New VW Atlas is loaded with features, nicknames

John Gilbert

The 2024 Volkswagen Atlas Cross Sport SEL Premium R-Line is perfect for filling with your daily bread. Photo by John Gilbert.

The new 2024 Volkswagen Atlas is loaded up with just about everything Volkswagen could think of, including nicknames.

I recently test-drove a new one for a week, and it was, officially, an Atlas Cross Sport SEL Premium R-Line sedan. Or maybe it’s really a compact SUV,  we can’t be sure.  

But it is a vast departure from my private connection with Volkswagens. First off, the Atlas long-name lists at $52,795. That’s luxury-car range, and while the Atlas is pretty well loaded with luxury features, it is enough to cause an old-time VW buyer to be startled, as well as to expect all those new-fangled features to work flawlessly.  

Way back when I was in high school, I had the interest and the pushiness to advise my mom on purchasing a new car. My dad had died, and the 1955 Chevy was showing its age in that front-engine/rear-drive era. So when the legendary John Erickson opened a Volkswagen dealership on third street, I encouraged my mom that a new 1960 Volkswagen Beetle was the perfect solution to our transportation needs.  

She bought one, and, because I had just recently gotten my driver’s license, I pretty much drove her everywhere, and she was more than generous in allowing me the freedom to take it off with my buddies on Friday and Saturday nights. We had some great times with that car, because it had everything. Rear engine and rear drive gave it excellent traction in snow, and while the heaters in “Bugs” of that time were notoriously misnamed, this one had a gas heater under the dashboard that roared to life sounding a lot like jet engines I came to admire later in fighter planes soaring overhead.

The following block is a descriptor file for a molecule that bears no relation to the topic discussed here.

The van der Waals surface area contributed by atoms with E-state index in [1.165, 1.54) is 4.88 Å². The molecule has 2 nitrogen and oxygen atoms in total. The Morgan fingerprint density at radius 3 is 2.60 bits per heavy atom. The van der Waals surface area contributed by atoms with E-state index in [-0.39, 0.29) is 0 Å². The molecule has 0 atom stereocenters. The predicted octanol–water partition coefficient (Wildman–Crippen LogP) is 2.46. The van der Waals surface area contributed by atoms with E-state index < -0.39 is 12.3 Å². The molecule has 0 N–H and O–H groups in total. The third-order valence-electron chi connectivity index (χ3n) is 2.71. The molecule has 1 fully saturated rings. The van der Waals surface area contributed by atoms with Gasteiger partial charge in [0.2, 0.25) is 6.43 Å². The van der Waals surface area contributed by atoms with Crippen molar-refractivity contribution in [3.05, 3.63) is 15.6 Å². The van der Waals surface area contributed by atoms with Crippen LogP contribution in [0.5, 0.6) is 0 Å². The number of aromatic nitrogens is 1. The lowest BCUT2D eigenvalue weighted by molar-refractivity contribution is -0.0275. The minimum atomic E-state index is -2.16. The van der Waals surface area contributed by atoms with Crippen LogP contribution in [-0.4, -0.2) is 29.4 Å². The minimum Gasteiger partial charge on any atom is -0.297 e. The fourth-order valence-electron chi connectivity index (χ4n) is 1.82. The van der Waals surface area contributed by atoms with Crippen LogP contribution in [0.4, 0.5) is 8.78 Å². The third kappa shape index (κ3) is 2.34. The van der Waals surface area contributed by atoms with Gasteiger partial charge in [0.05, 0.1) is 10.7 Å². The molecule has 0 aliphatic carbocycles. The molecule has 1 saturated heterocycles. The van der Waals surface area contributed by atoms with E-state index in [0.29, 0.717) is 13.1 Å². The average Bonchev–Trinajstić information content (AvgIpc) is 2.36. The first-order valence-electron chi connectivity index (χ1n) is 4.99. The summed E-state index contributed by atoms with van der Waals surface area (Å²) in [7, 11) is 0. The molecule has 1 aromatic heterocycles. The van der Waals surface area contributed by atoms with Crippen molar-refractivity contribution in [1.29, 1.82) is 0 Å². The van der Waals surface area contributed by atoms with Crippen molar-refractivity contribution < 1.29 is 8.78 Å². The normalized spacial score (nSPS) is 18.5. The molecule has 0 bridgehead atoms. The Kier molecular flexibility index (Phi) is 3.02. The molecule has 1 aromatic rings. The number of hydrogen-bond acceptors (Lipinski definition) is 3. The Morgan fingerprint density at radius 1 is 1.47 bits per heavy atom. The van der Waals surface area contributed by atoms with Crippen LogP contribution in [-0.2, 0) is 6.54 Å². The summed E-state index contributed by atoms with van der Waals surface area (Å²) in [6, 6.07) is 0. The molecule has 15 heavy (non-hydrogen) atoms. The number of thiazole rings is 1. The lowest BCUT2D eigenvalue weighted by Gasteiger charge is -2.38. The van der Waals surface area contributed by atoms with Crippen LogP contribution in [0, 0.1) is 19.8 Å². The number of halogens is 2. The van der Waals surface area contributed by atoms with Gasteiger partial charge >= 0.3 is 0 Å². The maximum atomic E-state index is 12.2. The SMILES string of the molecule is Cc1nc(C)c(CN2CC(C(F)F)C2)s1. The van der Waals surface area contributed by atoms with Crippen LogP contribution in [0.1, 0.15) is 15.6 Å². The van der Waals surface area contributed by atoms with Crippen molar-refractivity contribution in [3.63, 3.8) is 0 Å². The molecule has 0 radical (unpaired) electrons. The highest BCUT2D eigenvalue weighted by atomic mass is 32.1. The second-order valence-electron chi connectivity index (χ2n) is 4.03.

Our VW also had a slide-back sunroof that was fantastic in the summertime, and I still recall friends like Bernie Tanski standing up in the back seat, as though his upper body  protruding through the sunroof was the perfect position to keep watch, much like the conning tower of a submarine, so he could alert me several blocks before we would arrive at our destination — usually the London Inn drive-in  

You may have noticed that Volkswagens have changed a bit from those early Beetles, or Bugs. They went to the front-wheel-drive Rabbit, which became the Golf, and its four-door derivative was the Jetta, and they continued to sell in amazing quantities as the first truly successful foreign imports. There also was the Microbus, one of the world’s original minivans.  

Nowadays, Volkswagen is still very German, but along with Wolfsburg, Germany, the company builds factories all over the world, including the U.S. It has tried larger sedans, such as the Passat, even luxury cars, and jumped into the SUV kingdom with vehicles such as the Tiguan, which had now evolved into an elongated version of a solid midsize SUV.